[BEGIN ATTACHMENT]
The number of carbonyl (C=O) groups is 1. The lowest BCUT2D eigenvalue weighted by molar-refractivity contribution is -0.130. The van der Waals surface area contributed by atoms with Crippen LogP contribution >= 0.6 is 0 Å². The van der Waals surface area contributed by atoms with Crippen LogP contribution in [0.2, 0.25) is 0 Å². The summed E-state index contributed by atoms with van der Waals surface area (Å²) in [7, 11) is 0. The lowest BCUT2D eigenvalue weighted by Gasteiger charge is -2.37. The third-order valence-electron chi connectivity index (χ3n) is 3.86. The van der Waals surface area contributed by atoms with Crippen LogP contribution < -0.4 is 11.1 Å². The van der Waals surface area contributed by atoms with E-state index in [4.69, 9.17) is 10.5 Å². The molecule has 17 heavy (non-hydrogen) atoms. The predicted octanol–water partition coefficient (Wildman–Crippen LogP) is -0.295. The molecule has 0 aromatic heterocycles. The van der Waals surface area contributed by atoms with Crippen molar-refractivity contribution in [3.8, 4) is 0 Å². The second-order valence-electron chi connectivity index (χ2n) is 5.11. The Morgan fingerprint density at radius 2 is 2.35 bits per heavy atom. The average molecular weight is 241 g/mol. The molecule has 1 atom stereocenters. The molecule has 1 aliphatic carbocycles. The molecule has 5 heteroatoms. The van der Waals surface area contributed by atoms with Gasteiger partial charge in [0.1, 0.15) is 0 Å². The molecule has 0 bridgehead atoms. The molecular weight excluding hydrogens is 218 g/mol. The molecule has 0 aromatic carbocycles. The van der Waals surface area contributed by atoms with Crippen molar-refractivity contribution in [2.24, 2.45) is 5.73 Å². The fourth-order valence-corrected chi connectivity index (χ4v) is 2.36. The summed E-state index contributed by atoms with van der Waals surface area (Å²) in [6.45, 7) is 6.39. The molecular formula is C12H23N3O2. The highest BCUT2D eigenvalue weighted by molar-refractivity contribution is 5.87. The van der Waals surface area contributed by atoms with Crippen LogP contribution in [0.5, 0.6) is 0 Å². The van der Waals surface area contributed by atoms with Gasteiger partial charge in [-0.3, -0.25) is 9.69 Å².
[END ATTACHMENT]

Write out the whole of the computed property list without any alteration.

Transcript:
The number of carbonyl (C=O) groups is 1. The lowest BCUT2D eigenvalue weighted by molar-refractivity contribution is -0.130. The van der Waals surface area contributed by atoms with Crippen LogP contribution >= 0.6 is 0 Å². The van der Waals surface area contributed by atoms with Crippen LogP contribution in [0.2, 0.25) is 0 Å². The summed E-state index contributed by atoms with van der Waals surface area (Å²) in [7, 11) is 0. The lowest BCUT2D eigenvalue weighted by Gasteiger charge is -2.37. The third-order valence-electron chi connectivity index (χ3n) is 3.86. The van der Waals surface area contributed by atoms with Crippen LogP contribution < -0.4 is 11.1 Å². The van der Waals surface area contributed by atoms with E-state index in [4.69, 9.17) is 10.5 Å². The molecule has 17 heavy (non-hydrogen) atoms. The predicted octanol–water partition coefficient (Wildman–Crippen LogP) is -0.295. The molecule has 0 aromatic heterocycles. The van der Waals surface area contributed by atoms with Crippen molar-refractivity contribution in [3.8, 4) is 0 Å². The second-order valence-electron chi connectivity index (χ2n) is 5.11. The Morgan fingerprint density at radius 2 is 2.35 bits per heavy atom. The average molecular weight is 241 g/mol. The molecule has 1 atom stereocenters. The molecule has 1 aliphatic carbocycles. The molecule has 5 heteroatoms. The van der Waals surface area contributed by atoms with Gasteiger partial charge in [0.1, 0.15) is 0 Å². The molecule has 0 bridgehead atoms. The molecular weight excluding hydrogens is 218 g/mol. The molecule has 0 aromatic carbocycles. The van der Waals surface area contributed by atoms with Crippen molar-refractivity contribution in [2.24, 2.45) is 5.73 Å². The fourth-order valence-corrected chi connectivity index (χ4v) is 2.36. The summed E-state index contributed by atoms with van der Waals surface area (Å²) in [6.45, 7) is 6.39. The molecular formula is C12H23N3O2. The highest BCUT2D eigenvalue weighted by molar-refractivity contribution is 5.87. The van der Waals surface area contributed by atoms with Crippen LogP contribution in [0.5, 0.6) is 0 Å². The van der Waals surface area contributed by atoms with Gasteiger partial charge in [-0.3, -0.25) is 9.69 Å².